The best hotels in the Maldives

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Время на прочтение: 25 минут(ы)

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  • The best hotels in the Maldives

    Lux South Ari Atoll

    Best for: staying up late

    Fresh from a total overhaul, this revamped island has 193 villas, both on the beach and on two jetties (one of which is adults-only), with vaulted white ceilings, grey wood-effect ceramic floors and tree-trunk furniture. Many of the over-water villas are brand new, the spa is bigger and the interiors have been smartened up. There’s a mellow beach-club vibe throughout, with bicycles to nip between the two bars at opposite ends of the three-kilometre-long island: one more chilled beside the pool, and the other, livelier, with colourful reclaimed wooden tables, a reggae soundtrack, surfboards propped against the wall, and inflatable swans standing by to drift about on the sea. There’s coffee — roasted on-site — in reception, an ice-cream parlour with 32 homemade flavours such as bubblegum and pistachio, and live DJs at Beach Rouge, one of the six restaurants, including Allegria for Italian dishes and Senses for Indian.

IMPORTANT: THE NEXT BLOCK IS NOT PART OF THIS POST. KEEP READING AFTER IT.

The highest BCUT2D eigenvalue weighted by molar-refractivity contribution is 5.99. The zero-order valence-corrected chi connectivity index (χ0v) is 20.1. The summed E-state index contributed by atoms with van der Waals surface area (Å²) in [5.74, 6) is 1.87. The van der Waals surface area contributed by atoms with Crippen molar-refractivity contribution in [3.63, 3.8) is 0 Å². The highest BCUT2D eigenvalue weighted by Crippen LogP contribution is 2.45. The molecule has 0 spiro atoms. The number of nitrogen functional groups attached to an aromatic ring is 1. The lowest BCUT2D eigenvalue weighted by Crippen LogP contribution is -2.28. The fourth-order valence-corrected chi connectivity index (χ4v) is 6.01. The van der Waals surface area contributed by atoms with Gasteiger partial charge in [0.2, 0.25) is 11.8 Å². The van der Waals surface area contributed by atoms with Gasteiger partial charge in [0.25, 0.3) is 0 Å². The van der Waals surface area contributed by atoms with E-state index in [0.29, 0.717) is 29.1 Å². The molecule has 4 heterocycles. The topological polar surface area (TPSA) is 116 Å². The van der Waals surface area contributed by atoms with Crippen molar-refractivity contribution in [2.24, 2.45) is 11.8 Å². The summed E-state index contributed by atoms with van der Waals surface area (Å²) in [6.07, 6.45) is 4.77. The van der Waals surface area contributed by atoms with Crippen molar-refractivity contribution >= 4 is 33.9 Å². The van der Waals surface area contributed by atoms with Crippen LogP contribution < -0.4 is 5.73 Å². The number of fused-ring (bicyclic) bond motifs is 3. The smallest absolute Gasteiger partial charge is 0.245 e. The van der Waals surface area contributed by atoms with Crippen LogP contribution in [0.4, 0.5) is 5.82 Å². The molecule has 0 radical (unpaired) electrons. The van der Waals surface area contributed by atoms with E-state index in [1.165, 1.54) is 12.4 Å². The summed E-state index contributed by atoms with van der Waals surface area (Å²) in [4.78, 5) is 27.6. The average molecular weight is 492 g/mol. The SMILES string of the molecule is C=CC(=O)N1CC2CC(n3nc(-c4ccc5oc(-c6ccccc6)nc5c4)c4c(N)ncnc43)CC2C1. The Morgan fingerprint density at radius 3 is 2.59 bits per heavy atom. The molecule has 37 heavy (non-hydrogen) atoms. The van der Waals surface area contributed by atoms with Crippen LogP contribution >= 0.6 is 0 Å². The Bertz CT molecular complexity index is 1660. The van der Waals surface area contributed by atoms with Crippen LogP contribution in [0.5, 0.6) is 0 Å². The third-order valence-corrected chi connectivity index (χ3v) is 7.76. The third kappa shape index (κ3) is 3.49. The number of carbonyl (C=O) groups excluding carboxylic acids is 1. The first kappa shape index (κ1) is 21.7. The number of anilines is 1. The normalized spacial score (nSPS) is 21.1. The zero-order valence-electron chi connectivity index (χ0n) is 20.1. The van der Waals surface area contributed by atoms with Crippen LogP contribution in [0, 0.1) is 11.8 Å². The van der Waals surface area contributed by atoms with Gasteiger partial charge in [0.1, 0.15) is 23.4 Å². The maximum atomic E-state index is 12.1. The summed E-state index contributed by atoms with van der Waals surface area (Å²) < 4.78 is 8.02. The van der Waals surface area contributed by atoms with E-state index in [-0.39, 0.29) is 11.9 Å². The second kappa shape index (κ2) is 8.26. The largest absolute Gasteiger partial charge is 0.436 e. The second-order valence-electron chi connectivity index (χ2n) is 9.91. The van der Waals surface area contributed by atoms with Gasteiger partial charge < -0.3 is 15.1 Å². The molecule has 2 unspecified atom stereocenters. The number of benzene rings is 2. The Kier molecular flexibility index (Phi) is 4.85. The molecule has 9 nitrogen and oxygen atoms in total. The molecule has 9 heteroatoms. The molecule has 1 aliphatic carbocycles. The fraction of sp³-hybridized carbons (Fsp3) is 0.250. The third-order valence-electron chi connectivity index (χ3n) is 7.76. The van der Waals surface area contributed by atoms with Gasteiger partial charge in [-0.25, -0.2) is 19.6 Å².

The expanded spa offers yoga in a grove of palms, or on stand-up paddle boards (great for strengthening the core), as well as a tennis coach for private lessons and a marine biologist to take guests swimming with whale sharks in a protected area. Frequent pop-ups include a mixologist making Aperol cocktails at East Point, an open-air cinema on the beach — and the sudden appearance of a rack of Panama hats guests can borrow. It’s impossible to miss home, but just in case, there’s a red telephone box by reception for free old-school-style phone calls. This hideaway, above all, is incredibly fun. EL